Posted in Life

Three and counting

“So, are you down to one vehicle now?”

“Three.”

Okay, that caught me completely off guard. My wife and I had been talking about when we might downsize from two cars in the driveway to one. How often did we go two different places at the same time? Not as often as we did when we were both working. Wouldn’t it be sweet to only have to fuel up, insure, and maintain a single car?

He had retired a few years before and his wife was newly retired. Now they traveled together to visit family, run errands, and meet friends (like us) for lunch. They told inspiring stories of how they frugally learned to live simply yet richly in this new chapter of their life.

The fall colors were peaking on a warmish fall day as we walked around a lake. I should have remembered I was venturing onto dangerously thin ice when I assumed, “You must be down to one vehicle.”

“Three. And I think I’m going to buy a tractor.”

We’ve owned three cars in the past. We live in a town with no public transportation, so we had no choice but to drive everywhere. My wife and I would both head out in our cars for work, after saying, “Goodbye” to our children as one of them drove off to high school.

Three cars? One was a small pickup truck he had owned for nearly twenty years. That wasn’t going anywhere. Another smaller sedan was fine for running around town, but certainly wasn’t reliable enough for longer trips. So they needed a newer car as well.

A tractor? They lived on an acreage in western North Carolina. They had to maintain their own half-mile gravel driveway. They were also tearing down some old dog kennels, moving firewood closer to the house as winter approached, and dragging a gazebo to a different spot in the yard. Besides, he might have to dig a hole one day. Of course he needed a tractor.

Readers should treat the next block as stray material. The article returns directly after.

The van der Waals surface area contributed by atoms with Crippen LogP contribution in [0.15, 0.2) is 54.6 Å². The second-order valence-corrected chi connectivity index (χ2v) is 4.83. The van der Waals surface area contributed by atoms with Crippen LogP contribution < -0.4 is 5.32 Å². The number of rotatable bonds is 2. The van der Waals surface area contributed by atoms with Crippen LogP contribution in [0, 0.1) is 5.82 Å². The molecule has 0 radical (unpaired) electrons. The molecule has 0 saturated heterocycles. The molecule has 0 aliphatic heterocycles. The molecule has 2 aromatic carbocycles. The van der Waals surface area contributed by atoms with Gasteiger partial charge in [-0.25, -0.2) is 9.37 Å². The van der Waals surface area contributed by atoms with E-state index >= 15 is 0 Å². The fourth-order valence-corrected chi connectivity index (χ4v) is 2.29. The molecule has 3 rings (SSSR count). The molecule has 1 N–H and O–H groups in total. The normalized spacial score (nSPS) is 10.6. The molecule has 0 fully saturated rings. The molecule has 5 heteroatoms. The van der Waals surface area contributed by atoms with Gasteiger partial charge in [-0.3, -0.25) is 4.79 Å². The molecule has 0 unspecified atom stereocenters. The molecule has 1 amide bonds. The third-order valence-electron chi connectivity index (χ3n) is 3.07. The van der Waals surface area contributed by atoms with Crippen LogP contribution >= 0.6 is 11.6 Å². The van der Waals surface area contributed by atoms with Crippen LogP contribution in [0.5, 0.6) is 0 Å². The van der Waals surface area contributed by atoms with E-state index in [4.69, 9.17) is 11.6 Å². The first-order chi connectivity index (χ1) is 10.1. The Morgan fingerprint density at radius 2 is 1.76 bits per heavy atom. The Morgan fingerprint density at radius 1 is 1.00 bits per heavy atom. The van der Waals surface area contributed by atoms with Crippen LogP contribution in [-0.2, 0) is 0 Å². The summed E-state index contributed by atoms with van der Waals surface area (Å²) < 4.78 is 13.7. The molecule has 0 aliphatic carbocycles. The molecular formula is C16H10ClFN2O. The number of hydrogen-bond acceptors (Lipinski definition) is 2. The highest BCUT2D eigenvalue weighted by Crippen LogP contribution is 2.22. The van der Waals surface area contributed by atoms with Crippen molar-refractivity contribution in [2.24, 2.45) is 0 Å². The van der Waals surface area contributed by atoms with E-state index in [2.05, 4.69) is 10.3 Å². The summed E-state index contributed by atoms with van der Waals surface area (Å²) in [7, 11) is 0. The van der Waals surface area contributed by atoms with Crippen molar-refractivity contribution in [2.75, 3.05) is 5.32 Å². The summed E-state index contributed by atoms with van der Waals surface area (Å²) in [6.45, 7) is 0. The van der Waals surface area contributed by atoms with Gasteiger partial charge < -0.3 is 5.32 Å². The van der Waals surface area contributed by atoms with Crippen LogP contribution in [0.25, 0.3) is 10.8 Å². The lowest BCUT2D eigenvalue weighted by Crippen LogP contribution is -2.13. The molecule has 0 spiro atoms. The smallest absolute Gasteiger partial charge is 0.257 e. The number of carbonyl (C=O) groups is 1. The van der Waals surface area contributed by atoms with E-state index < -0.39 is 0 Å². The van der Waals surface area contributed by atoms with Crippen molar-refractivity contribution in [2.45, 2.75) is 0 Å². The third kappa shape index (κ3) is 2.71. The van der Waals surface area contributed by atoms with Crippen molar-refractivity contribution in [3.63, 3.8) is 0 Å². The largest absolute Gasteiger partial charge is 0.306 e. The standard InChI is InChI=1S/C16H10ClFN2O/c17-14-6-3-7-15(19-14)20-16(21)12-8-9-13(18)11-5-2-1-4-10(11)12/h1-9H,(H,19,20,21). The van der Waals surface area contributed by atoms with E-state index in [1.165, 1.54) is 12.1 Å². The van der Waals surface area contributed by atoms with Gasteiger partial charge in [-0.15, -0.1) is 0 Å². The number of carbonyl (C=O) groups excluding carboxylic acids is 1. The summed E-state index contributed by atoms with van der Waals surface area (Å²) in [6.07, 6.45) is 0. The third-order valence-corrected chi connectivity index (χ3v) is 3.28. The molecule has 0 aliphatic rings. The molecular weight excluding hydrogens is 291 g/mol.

My next-door neighbor and his wife have two Corvettes in their garage and two smaller cars parked in the driveway. Another neighbor has two vans and an SUV for the two of them. Two houses up from us, four SUVs are parked in the driveway.

I’m pretty sure my family only owned one car for years. My dad traveled to work in Philadelphia on the train, so we only needed one station wagon to haul everyone around. When my dad got a new job, he bought a second car for his commute. It was a yellow Ford Maverick with distinctive rusty trim. Once we three kids were grown and gone, they downsized to one Ford (my dad was a Ford fan) Tempo station wagon. They drove so few miles they changed the oil based on the calendar rather than the odometer.

One day we’ll decide one car or SUV or truck is enough. We’ll just have to decide what to own. Maybe we need something big enough to cart a lot of grandkids around in. Or maybe a sporty-two seater to zip around in. An electric vehicle? Something autonomous? We’ll see.

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